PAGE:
The Acute Care Continuum is the integration of urgent, emergent, inpatient and post-discharge care of patients with acute medical conditions.
Bundled payments are the future, whether we like it or not. Even states who led the legal challenge against the ACA, such as South Carolina, have already implemented the concept of bundled payments. While it sounds great for cost savings and patient care, the details of how it will work are just now slowly emerging, and this is where it gets interesting.
A bundled payment is a predetermined payment for a defined “episode of care.” Doing this for a group of medical services is intended to reduce costs and to make the coordination of care across physician specialties and the hospital more efficient. Intuitively it makes sense that bundling payments could solve some of the inefficiencies of silos in healthcare. It creates substantial incentives for all involved healthcare providers and hospitals to organize each state of their process—diagnosis, treatment, recovery—as efficiently as possible with a single party taking responsibility for the allocation of resources. It also provides a financial incentive to avoid any complications and to create the most efficient team possible. Having physicians and hospitals communicate more directly with each other in order to coordinate an integrated approach for payments will theoretically lead to improved care quality as well as cost savings.
The coming widespread implementation of the physician reimbursement methodology, known as bundled payments, will require hospital-based physicians to find more objective ways to demonstrate value and seek leverage in the determination of how money will be distributed, from both commercial and government entities. The concept of bundled payments is not new. It was previously used for years on a limited basis in demonstration projects by CMS.
But today, healthcare reform is making it one of the more important elements to cost containment. Bundled payments, and the accelerating trend among hospitals and physician staffing companies to consolidate, will require true integration of the clinical care delivered by physician specialists across the Acute Care Continuum.
The practice of Medicine is changing. All physicians are facing the stresses of caring for an underinsured and aging population with higher health care needs in an era of decreasing reimbursement. Legislators are instituting reform initiatives in an attempt to help cut costs and decrease utilization of expensive acute services, while still maintaining the highest quality of care for our population.
Emergency Department (ED) doctors are at the forefront of the new demands and we cannot fulfill them alone. With the new measures regulating door to admission times, hospital lengths of stay, thirty day re-admission rates and overall patient satisfaction, hospitalists and ED doctors will need to better communicate and innovate.
What can ED doctors do now to assist in the long term success of medicine and healthcare reform? One helpful concept that is returning and driving change is the Medical Home, defined as a “model where a traditional doctor’s office is transformed into the central point for Americans to organize and coordinate their health care based on need and priorities.” As these needs and priorities evolve into the issues we face in the Acute Care Continuum, so too is the Medical Home.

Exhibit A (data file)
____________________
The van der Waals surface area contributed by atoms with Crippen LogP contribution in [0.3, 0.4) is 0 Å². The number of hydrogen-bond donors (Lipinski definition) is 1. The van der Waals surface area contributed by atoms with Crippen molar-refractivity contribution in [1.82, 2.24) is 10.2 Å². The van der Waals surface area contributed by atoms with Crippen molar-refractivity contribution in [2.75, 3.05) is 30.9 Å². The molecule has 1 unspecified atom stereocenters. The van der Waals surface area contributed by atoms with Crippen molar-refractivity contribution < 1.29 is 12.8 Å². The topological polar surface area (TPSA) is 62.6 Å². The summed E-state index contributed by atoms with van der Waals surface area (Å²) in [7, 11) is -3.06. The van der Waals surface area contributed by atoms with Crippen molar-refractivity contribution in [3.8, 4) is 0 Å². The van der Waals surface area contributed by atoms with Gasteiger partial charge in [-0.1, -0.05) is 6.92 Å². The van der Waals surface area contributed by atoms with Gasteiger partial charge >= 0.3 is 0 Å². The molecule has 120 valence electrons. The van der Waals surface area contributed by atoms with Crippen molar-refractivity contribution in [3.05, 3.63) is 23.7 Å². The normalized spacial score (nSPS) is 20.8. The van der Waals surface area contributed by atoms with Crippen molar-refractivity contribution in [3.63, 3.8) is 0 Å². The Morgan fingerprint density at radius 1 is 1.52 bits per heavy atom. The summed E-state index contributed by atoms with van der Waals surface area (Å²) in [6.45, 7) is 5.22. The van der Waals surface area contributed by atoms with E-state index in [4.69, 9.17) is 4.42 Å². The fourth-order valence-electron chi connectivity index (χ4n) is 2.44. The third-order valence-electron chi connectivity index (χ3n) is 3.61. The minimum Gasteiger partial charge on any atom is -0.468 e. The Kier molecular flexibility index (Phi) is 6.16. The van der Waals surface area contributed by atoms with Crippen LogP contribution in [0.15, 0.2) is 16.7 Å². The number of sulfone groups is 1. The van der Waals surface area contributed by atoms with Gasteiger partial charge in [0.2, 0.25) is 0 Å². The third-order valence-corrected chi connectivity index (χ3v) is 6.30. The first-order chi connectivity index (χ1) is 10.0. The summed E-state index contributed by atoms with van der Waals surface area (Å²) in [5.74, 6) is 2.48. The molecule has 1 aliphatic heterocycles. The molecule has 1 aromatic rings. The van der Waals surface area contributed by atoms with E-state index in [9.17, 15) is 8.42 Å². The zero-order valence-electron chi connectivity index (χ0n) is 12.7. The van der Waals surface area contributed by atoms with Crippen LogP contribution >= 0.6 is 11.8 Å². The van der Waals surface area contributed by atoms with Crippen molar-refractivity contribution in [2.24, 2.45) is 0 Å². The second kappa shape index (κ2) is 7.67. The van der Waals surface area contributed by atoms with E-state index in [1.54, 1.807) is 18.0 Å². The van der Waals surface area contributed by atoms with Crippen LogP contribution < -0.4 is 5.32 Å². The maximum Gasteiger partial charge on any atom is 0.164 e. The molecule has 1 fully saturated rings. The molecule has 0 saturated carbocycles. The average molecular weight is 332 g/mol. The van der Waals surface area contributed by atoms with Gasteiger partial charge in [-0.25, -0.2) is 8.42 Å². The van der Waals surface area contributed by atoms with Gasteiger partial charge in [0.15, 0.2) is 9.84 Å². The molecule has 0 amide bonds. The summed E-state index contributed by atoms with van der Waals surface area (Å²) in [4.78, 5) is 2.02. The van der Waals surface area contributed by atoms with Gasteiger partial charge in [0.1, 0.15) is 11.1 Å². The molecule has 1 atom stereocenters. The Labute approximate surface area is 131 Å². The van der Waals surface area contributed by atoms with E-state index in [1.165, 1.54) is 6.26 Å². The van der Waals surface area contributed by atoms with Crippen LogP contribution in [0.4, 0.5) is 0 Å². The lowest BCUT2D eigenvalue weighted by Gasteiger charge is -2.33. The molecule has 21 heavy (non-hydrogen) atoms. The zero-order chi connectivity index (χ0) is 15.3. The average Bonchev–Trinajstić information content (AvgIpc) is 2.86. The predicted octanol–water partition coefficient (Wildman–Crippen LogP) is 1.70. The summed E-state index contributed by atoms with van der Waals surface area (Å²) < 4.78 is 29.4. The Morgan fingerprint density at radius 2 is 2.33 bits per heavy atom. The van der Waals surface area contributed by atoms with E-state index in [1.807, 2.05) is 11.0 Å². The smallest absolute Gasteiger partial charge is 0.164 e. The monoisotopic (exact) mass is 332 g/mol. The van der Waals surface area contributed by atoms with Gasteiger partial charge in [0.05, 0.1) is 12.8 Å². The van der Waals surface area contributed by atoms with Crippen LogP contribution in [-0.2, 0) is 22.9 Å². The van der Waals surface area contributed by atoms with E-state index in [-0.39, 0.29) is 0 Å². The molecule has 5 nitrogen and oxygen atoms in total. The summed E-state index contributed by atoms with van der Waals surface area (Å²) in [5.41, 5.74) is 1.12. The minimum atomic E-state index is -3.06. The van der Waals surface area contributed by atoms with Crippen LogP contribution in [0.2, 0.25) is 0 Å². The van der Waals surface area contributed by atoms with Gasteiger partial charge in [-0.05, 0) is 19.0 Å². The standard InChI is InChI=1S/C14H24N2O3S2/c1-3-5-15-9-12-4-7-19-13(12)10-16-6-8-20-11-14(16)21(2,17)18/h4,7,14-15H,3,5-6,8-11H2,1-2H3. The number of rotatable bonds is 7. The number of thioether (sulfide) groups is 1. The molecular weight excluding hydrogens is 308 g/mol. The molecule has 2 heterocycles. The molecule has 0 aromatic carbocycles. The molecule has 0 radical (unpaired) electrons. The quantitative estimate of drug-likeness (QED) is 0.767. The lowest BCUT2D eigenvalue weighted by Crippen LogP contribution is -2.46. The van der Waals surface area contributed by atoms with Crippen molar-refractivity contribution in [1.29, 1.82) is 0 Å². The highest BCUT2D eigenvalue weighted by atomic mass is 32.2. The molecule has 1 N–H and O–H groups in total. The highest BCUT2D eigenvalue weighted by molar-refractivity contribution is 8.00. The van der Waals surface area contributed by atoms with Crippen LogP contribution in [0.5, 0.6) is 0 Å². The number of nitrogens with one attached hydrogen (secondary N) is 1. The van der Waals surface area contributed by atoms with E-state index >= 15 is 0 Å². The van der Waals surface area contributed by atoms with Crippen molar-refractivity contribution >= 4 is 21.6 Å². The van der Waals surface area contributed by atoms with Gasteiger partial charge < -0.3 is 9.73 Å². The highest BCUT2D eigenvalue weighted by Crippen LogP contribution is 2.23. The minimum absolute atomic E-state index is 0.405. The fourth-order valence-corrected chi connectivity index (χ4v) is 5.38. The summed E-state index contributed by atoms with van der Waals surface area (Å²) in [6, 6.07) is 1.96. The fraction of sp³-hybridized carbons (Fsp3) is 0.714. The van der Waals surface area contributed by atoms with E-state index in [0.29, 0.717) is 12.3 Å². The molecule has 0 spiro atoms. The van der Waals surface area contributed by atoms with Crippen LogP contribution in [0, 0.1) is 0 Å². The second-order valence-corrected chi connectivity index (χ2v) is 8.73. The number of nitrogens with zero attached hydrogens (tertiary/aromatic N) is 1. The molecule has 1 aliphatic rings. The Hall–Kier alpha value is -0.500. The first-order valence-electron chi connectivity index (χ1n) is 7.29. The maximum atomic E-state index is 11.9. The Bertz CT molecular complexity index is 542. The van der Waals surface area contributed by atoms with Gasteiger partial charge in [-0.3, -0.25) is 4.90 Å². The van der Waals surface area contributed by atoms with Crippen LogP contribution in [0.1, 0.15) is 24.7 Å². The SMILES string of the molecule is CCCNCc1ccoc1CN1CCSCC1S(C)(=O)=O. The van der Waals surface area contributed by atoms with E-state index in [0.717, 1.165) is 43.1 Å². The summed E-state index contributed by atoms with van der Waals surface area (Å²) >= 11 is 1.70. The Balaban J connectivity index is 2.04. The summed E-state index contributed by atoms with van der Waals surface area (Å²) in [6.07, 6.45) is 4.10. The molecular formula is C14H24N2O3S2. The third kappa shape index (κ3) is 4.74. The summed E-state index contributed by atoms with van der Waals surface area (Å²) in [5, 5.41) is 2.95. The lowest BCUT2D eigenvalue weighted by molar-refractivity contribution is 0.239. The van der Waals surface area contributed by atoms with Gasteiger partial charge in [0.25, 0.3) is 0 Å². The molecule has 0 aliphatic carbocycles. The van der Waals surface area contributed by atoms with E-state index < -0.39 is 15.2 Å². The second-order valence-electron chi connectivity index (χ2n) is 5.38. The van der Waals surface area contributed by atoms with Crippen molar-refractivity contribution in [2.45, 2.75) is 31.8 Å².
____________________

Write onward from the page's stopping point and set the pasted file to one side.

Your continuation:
“Daddy, I want an iPad.” This is a common request heard by parents, but this one was coming from my daughter in medical school, who already possessed a MacBook and an iPhone! Just beginning her clinical rotations in her third year, she noticed many of her peers using iPads to look up questions they had on a medication, the pathophysiology of the disease the attending was lecturing on at the moment, or even to study a lecture or required reading.
It is no secret that physicians have flocked towards the iPad for both work and play, with multiple surveys showing high penetration rates in this demographic. Mobile technology is clearly overtaking healthcare with the term “mHealth” achieving buzzword status. But, is the tablet the right tool for the job?
In John Commins’ article, Value of Rural Hospitals Linked to ED Utilization, he points out that the rural healthcare environment is vastly different from urban areas. He cites some very poignant reasons for these differences, including that rural hospitals do not enjoy the same economies of scale and leverage with vendors and insurance companies. Commins says that while rural hospitals are perceived to deliver a lower level of care than is provided in urban areas, he thinks this perception is incorrect. I would take this point one step further. I believe that, overall, the financial and operational efficiencies of rural EDs provide an insight into the model of how to survive in the new healthcare economy .
Ironically, rural EDs have become a blueprint for maximizing efficiency because of their lack of resources. Rural EDs are forced to optimize their efficiency, mostly because of the way they are reimbursed. In California, for example, rural EDs primarily have self pay and Medi-Cal payers. This reimbursement is much less than the PPO and HMO payers that support urban centers. This payment demographic forces rural EDs to be more efficient. There is an understanding by providers in rural California that they must see more patients per hour than their urban counterparts have to see, just to avoid going out of business.
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Congratulations on a job well done. Love your focus on the patient experience!
Great job. What a fantastic tool
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Thanks, Andrew. Appreciate the "goal specificity" discussion in particular.